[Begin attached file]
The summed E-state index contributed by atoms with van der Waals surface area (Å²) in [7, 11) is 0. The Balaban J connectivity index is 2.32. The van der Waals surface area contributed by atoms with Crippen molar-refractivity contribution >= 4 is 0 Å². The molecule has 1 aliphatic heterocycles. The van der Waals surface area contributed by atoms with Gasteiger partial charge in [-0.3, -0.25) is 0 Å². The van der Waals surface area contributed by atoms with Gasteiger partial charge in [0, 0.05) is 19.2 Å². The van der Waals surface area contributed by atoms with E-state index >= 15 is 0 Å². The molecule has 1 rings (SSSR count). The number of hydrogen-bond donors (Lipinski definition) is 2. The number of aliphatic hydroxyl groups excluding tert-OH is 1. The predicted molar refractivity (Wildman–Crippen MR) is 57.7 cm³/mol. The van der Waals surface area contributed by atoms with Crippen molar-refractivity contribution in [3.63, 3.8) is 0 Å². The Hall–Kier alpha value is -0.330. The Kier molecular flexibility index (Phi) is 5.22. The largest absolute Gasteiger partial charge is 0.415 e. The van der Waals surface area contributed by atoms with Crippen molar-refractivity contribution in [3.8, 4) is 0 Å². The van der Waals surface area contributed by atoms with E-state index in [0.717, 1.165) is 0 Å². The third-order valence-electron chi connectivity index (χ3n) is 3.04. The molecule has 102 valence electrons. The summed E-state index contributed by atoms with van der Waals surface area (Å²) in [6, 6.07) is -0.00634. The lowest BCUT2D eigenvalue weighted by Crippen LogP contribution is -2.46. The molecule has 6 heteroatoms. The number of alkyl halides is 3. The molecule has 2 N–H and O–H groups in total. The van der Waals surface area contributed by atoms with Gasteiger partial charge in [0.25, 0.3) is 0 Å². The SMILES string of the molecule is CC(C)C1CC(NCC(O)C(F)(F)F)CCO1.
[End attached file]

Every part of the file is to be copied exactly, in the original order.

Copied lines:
The summed E-state index contributed by atoms with van der Waals surface area (Å²) in [7, 11) is 0. The Balaban J connectivity index is 2.32. The van der Waals surface area contributed by atoms with Crippen molar-refractivity contribution >= 4 is 0 Å². The molecule has 1 aliphatic heterocycles. The van der Waals surface area contributed by atoms with Gasteiger partial charge in [-0.3, -0.25) is 0 Å². The van der Waals surface area contributed by atoms with Gasteiger partial charge in [0, 0.05) is 19.2 Å². The van der Waals surface area contributed by atoms with E-state index >= 15 is 0 Å². The molecule has 1 rings (SSSR count). The number of hydrogen-bond donors (Lipinski definition) is 2. The number of aliphatic hydroxyl groups excluding tert-OH is 1. The predicted molar refractivity (Wildman–Crippen MR) is 57.7 cm³/mol. The van der Waals surface area contributed by atoms with Crippen molar-refractivity contribution in [3.63, 3.8) is 0 Å². The Hall–Kier alpha value is -0.330. The Kier molecular flexibility index (Phi) is 5.22. The largest absolute Gasteiger partial charge is 0.415 e. The van der Waals surface area contributed by atoms with Crippen molar-refractivity contribution in [3.8, 4) is 0 Å². The van der Waals surface area contributed by atoms with E-state index in [0.717, 1.165) is 0 Å². The third-order valence-electron chi connectivity index (χ3n) is 3.04. The molecule has 102 valence electrons. The summed E-state index contributed by atoms with van der Waals surface area (Å²) in [6, 6.07) is -0.00634. The lowest BCUT2D eigenvalue weighted by Crippen LogP contribution is -2.46. The molecule has 6 heteroatoms. The number of alkyl halides is 3. The molecule has 2 N–H and O–H groups in total. The van der Waals surface area contributed by atoms with Gasteiger partial charge in [0.25, 0.3) is 0 Å². The SMILES string of the molecule is CC(C)C1CC(NCC(O)C(F)(F)F)CCO1.